Residential and Agricultural Burn permitting resumes


COUNTY — The burn permit suspension in San Luis Obispo County was lifted on Saturday, Dec. 1.
The California Department of Forestry and Fire Protection (Cal Fire) San Luis Obispo Unit Chief Scott Jalbert formally canceled the burn permit suspension and advised that those possessing current and valid agriculture and residential burn permits can now resume burning on permissible burn days only.
Agriculture burns must be inspected by Cal Fire prior to burning until the end of the peak fire season. A valid permit from the Air Pollution Control District is also required for all burning, allowed only on permissive burn days. Inspections may be required for burns other than agriculture burns. This can be verified by contacting the Air Pollution Control District.
While cooler temperatures and precipitation have helped to diminish the threat of wildfire, property owners are asked to use caution while conducting burns. Burn permits are required for all burning projects and must be completed between the hours indicated on the Cal Fire and/or APCD burn permits. Property owners and residents are asked to use caution while conducting debris or agriculture burns and they must follow burning requirements and maintain control of their fire at all times. Individuals may be held liable if a fire escapes their control and/or burns the property of a neighbor.
Residents wishing to burn must verify it is a permissive burn day prior to burning.
Call the San Luis Obispo County APCD Burn Day Hotline at 1-800-834-2876 or visit www.slocleanair.org/rules-regulations/burning.php.
Safe burning of hazardous vegetation by landowners is a tool in reducing the fire threat, officials stated. State, Federal and Local land management and fire agencies may also utilize this same window of opportunity to conduct prescribed burns aimed at improving forest health on private and public lands.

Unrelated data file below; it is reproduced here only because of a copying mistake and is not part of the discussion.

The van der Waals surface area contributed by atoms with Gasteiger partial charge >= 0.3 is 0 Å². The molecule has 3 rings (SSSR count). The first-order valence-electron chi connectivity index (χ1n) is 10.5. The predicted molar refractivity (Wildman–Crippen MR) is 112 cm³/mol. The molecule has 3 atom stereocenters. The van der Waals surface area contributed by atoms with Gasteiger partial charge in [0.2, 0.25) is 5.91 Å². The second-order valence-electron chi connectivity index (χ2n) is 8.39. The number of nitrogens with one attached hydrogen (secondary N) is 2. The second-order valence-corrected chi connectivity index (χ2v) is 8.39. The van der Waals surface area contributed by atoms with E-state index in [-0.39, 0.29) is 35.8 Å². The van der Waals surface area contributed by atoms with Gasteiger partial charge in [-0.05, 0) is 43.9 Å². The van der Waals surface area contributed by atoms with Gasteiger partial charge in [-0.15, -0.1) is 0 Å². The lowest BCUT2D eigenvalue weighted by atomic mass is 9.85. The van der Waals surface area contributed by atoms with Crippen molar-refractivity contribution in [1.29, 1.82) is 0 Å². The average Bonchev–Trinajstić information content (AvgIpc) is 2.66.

Pile Burning Requirements
Only dry, natural vegetative material such as leaves, pine needles, and tree trimmings may be burned.
The burning of trash, painted wood or other debris is not allowed.
Do not burn on windy days.
Piles should be no larger than four feet in diameter and in height. You can add to pile as it burns down.
Clear a 10-foot diameter down to bare soil around your piles.
Have a shovel and a water source nearby.
An adult is required to be in attendance of the fire at all times.

Agricultural Burn Permits
Between May 1 through the declared end of fire season, both Cal Fire and APCD Permits are required. Contact your nearest Cal Fire station (www.calfireslo.org/operationsstations.html) and/or local fire department to acquire the proper permit
Agricultural burning is defined as open outdoor fires used in agricultural operations in the growing of crops or raising of fowl or animals, used in vegetation management, forest management, range improvement, the improvement of land for wildlife and game habitat, or agricultural disease or pest prevention. Income must be derived solely or partially from agricultural practices on the property where the burn is located. A Farmers’ Market Certificate will also be sufficient proof of agricultural income.

Contact APCD’s Compliance Division at 805-781-5912, for details on their permit program. Air Pollution Control District information or to download a mail-in only application can be found at www.slocleanair.org/burning/agburning.php.
After the fire season is declared over, only APCD permits will be required. Anyone planning to conduct burning must confirm the burn day status by calling 800-834-2876 and may only burn on days designated as “Permissive Burn Days.”
For more information on how to safely burn outdoors, visit www.PreventWildfireCA.org or visit the Cal Fire website at www.fire.ca.gov.

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